"This volume should head the list of user-friendly guides to psychiatric diagnosis. Frances draws on his considerable experience and contributions, such as heading the DSM-IV Task Force, to produce a work that will be indispensable for primary care clinicians and all professionals and students in mental health care. The guide contains screening questions, prototypic case descriptions, ICD-9-CM codes (and ICD-10-CM codes where feasible), and specific cautionary statements to reduce diagnostic inflation and raise concerns about aspects of DSM-5. The material is handled with sensitivity and compassion, with the patient's best interests always the central consideration. This book is a welcome arrival at a time when recent trends in diagnosis are increasingly attracting controversy. I will be using this excellent guide in my own work and will recommend it to my students and colleagues."—Adrian Wells, PhD, Division of Clinical Psychology, University of Manchester, United Kingdom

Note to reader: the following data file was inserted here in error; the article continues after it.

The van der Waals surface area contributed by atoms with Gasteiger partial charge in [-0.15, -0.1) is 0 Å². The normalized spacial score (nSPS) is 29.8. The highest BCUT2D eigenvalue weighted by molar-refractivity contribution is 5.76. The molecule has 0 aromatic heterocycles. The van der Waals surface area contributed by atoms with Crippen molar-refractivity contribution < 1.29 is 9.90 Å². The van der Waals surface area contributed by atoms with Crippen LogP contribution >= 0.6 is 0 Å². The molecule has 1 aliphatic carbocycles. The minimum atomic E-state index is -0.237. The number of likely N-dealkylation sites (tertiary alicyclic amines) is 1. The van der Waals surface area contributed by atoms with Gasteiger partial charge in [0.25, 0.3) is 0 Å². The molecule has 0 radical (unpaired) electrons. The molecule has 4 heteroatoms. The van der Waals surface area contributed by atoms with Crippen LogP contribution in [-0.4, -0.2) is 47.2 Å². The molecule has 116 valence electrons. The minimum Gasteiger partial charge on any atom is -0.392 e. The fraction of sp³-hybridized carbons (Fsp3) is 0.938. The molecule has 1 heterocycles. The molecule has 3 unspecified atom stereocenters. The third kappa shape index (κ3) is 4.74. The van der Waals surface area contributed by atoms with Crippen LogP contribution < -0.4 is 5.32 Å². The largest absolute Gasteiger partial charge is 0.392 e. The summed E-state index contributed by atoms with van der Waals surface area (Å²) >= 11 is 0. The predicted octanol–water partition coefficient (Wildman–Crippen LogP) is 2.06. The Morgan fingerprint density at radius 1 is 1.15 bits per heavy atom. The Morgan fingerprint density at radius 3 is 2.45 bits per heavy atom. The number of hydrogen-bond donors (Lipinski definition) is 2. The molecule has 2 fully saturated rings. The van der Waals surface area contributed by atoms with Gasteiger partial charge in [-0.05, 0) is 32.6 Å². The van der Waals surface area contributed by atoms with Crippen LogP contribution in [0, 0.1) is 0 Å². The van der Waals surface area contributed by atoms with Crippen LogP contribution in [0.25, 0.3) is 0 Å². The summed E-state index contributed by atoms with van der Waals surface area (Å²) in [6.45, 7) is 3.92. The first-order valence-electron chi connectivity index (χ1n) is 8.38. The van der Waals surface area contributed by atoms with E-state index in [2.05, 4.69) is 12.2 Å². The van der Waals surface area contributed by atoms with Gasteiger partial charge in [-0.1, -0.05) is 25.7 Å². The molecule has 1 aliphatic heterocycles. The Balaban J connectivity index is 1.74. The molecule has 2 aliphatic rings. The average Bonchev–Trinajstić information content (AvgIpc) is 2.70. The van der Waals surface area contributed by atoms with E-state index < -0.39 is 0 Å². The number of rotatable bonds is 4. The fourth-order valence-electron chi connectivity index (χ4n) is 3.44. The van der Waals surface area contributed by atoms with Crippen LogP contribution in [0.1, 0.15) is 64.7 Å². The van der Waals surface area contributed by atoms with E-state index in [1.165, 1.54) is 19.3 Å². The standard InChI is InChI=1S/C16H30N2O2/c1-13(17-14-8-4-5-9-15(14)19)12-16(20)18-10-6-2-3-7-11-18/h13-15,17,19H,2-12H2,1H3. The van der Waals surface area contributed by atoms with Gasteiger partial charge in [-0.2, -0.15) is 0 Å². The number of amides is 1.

"Anyone who brings a critical perspective to psychiatric diagnosis will welcome this book's truly refreshing, reader-friendly approach. Frances, a well-known, respected psychiatrist, offers up what is clearly a lifetime synthesis of wisdom and knowledge on diagnosis. Rejecting the cumbersome detailing of esoteric diagnostic criteria found elsewhere, Frances presents a simpler, consumable structure for readers. Importantly, he includes specific DSM-5-related cautions and caveats. Social workers will appreciate that Frances begins discussion of the diagnostic interview with a section called 'The Relationship Comes First'—and that he argues the client should actually be part of the diagnostic team. This is good stuff."—Kia J. Bentley, PhD, LCSW, School of Social Work, Virginia Commonwealth University